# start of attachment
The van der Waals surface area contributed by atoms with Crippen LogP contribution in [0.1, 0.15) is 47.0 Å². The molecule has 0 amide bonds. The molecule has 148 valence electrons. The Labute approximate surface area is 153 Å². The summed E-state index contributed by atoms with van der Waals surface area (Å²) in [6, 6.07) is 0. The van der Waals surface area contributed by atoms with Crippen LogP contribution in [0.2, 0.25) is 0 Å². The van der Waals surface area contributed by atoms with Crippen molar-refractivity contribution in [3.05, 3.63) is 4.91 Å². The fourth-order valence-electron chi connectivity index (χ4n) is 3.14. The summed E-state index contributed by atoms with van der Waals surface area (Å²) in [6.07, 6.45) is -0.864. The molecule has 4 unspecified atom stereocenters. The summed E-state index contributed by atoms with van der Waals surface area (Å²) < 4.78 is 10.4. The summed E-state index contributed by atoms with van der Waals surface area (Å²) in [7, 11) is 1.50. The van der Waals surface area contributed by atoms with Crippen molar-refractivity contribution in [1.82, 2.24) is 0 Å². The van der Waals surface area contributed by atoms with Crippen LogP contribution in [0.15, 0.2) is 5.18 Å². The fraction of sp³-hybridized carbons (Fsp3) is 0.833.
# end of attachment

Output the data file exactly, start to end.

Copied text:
The van der Waals surface area contributed by atoms with Crippen LogP contribution in [0.1, 0.15) is 47.0 Å². The molecule has 0 amide bonds. The molecule has 148 valence electrons. The Labute approximate surface area is 153 Å². The summed E-state index contributed by atoms with van der Waals surface area (Å²) in [6, 6.07) is 0. The van der Waals surface area contributed by atoms with Crippen LogP contribution in [0.2, 0.25) is 0 Å². The van der Waals surface area contributed by atoms with Crippen molar-refractivity contribution in [3.05, 3.63) is 4.91 Å². The fourth-order valence-electron chi connectivity index (χ4n) is 3.14. The summed E-state index contributed by atoms with van der Waals surface area (Å²) in [6.07, 6.45) is -0.864. The molecule has 4 unspecified atom stereocenters. The summed E-state index contributed by atoms with van der Waals surface area (Å²) < 4.78 is 10.4. The summed E-state index contributed by atoms with van der Waals surface area (Å²) in [7, 11) is 1.50. The van der Waals surface area contributed by atoms with Crippen molar-refractivity contribution in [1.82, 2.24) is 0 Å². The van der Waals surface area contributed by atoms with Crippen LogP contribution in [0.15, 0.2) is 5.18 Å². The fraction of sp³-hybridized carbons (Fsp3) is 0.833.